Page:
It was not his fault. He stared across the chamber at the origin of all his problems: Aral Vorkosigan in his parade uniform, his face as furious and dangerous and contemptuous as the General Staff had been. He'd given Aral chance after chance to stop this disaster, to avoid this war. But Aral had refused them all. If war came, it would not be Gregor's fault.

Stefan rose to question Hessman, all the damning evidence repeated yet again. Gregor listened to it with a heavy heart. A few more minutes, and he would call the vote. He just wanted it all to be over now.

Then Stefan suddenly faltered, and Gregor looked around sharply. There was a silhouette in the archway, one Gregor could not fail to recognise, that too-large head on a small crooked body. Miles. Here, now, in the council chamber. And a step behind him stood Ivan.

Gregor blinked and swallowed and stared. Miles marched into the centre of the chamber as if he owned it, and Gregor reared back on his stool, struck by the familiarity of the movement. He hadn't seen Miles take over a room like that in years, since they'd grown too old to play make-believe games together, but Miles hadn't lost his touch.

Miles knelt to him with a flourish, then rose and began to speak, and that too was desperately familiar. He spoke too quickly for anyone else to get a word in edgewise, his arguments moving and turning faster than most people could think. He was accusing Hessman, accusing Stefan, speaking of terrible crimes, and all the while Ivan was standing a little way behind him, silently backing him up.

Had Stefan tried to kill Ivan? Surely, surely it was impossible. He waited for Stefan to laugh, to tell Miles it was all nonsense, or else to be angry at the insult to his honour and loyalty. But instead Stefan seemed almost frightened, lashing out in all directions, twisting under Miles's attack like a fish on a hook. Gregor stared and stared and tried to understand.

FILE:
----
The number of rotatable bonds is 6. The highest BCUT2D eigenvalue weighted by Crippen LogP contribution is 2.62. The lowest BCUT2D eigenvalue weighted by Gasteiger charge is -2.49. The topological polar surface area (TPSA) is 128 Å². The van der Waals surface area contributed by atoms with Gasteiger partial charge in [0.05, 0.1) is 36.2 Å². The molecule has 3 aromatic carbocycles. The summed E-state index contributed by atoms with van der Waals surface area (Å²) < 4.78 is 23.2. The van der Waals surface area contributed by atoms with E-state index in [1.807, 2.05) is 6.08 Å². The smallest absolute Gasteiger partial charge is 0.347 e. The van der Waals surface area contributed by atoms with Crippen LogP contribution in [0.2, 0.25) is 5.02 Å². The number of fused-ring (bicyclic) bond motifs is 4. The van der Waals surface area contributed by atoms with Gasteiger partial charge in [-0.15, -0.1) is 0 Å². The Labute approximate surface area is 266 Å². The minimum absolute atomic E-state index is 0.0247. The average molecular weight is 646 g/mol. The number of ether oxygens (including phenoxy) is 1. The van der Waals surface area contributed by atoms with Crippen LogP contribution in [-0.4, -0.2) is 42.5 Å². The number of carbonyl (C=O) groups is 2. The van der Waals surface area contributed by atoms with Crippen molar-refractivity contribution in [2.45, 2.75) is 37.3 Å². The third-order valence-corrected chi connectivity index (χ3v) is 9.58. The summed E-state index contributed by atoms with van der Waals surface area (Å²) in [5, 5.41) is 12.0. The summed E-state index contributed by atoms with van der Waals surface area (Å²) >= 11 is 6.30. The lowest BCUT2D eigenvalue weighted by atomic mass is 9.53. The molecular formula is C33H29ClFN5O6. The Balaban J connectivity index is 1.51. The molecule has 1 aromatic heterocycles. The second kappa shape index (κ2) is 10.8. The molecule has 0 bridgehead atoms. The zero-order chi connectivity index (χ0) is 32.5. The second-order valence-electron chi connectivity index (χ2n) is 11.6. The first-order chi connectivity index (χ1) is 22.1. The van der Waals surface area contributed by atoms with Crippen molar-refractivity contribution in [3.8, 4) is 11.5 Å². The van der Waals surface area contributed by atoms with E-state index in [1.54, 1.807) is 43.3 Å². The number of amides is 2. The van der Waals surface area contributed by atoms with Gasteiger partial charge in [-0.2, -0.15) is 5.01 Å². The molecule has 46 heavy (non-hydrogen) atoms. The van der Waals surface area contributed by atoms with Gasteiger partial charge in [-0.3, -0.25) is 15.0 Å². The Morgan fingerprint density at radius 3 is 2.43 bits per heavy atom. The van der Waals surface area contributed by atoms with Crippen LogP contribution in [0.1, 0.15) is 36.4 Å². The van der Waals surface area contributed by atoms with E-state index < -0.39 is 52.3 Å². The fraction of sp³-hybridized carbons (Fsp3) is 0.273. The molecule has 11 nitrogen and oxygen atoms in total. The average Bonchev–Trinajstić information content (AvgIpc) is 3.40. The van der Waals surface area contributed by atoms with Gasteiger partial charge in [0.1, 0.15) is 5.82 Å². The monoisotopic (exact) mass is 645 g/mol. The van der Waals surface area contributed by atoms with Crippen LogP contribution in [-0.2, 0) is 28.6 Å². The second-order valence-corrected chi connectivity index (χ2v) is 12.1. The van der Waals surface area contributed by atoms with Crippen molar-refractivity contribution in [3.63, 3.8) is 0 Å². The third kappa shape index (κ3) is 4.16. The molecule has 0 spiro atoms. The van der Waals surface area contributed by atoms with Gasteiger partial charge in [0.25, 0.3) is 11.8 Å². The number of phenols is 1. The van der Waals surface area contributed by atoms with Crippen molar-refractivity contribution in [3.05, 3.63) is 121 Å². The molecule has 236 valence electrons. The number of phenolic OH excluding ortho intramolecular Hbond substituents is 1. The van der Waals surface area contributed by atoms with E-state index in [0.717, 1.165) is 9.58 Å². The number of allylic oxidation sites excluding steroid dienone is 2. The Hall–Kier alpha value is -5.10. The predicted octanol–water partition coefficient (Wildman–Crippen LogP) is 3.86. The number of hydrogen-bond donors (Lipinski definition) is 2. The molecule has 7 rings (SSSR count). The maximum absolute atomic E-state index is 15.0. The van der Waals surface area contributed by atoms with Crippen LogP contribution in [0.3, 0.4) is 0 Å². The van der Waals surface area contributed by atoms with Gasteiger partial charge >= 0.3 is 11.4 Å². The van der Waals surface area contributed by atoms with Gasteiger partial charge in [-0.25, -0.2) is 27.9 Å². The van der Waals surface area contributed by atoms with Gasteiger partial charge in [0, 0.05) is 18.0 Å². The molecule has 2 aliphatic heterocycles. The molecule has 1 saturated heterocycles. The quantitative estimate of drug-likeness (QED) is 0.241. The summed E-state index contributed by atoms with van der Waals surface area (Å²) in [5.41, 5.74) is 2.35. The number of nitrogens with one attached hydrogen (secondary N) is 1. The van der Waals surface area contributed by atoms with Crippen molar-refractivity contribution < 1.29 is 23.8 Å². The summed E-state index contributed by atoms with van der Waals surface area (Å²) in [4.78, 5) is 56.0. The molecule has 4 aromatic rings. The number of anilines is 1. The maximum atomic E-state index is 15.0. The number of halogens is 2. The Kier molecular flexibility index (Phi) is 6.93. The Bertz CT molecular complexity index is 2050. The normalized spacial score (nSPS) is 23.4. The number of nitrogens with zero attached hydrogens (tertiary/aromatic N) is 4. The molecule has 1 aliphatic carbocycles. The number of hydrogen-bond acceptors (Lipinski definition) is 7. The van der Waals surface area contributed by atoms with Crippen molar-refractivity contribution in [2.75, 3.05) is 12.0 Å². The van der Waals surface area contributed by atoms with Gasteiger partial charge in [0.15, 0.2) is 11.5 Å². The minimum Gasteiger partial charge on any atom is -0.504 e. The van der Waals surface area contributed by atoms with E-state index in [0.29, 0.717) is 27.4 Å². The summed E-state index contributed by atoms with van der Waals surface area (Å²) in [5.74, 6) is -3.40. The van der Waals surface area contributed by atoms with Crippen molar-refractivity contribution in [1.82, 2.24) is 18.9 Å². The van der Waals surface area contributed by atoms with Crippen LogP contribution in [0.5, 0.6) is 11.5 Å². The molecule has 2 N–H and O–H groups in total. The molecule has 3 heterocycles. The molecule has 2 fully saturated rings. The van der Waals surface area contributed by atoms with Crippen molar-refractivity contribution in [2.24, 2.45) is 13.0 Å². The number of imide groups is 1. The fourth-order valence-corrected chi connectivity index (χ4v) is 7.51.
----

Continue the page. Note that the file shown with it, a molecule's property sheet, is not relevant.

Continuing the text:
Stefan glared at Miles, and Gregor recognised the murderous hate in his eyes and the menacing curl of his fists. He hadn't known Stefan could show that kind of hatred. He'd never sounded like that talking to Gregor, never shown Gregor anything but a kindly and friendly face. It couldn't be true. Could it? Hessman was speaking...

Then Stefan drew a needler. His lips were drawn back in a snarl and Gregor knew all at once that Miles was telling the truth about him. Betrayal clawed at his heart. Stefan, disloyal, a traitor, manipulating him.... It was too much to take in and he had no time to think, for chaos was breaking out all over the chamber as everyone saw the weapon, guards and counts and officers rushing forwards. In the mêlée, Gregor saw Stefan swing around to point the needler at Miles.

Then someone seized him by both shoulders and shoved him down and back behind the security screen. Landing on the floor with a thud, Gregor blinked dizzily up to recognise the broad back of Aral Vorkosigan between him and the room. He hadn't even seen Aral move, hadn't thought Aral could still move that fast. There were shouts and crashes from the chamber. Aral held his ground, his back rigid with tension. Gregor's heart was thumping.

Me, he thought wildly as he put together what was happening. He went to me. Aral had seen Stefan pull a weapon on his son--and had rushed to protect his Emperor.

A moment later it was all over. Aral stepped forwards, looked around, then turned back to Gregor. Craning his neck, Gregor could see Stefan flat on the floor, disarmed, restrained and with three guards all holding weapons on him. And Miles standing nearby unhurt. Gregor closed his eyes for a moment, succumbing to relief more profound than he'd ever felt before.

"It's over," Aral said. He extended a hand to help Gregor to his feet. Gregor sat still for a moment, but saw only concern and relief in Aral's face, and his familiar square hand, palm open, inviting. Forgiving.

"Yes," he whispered. "It is." And he reached up and took Aral's hand.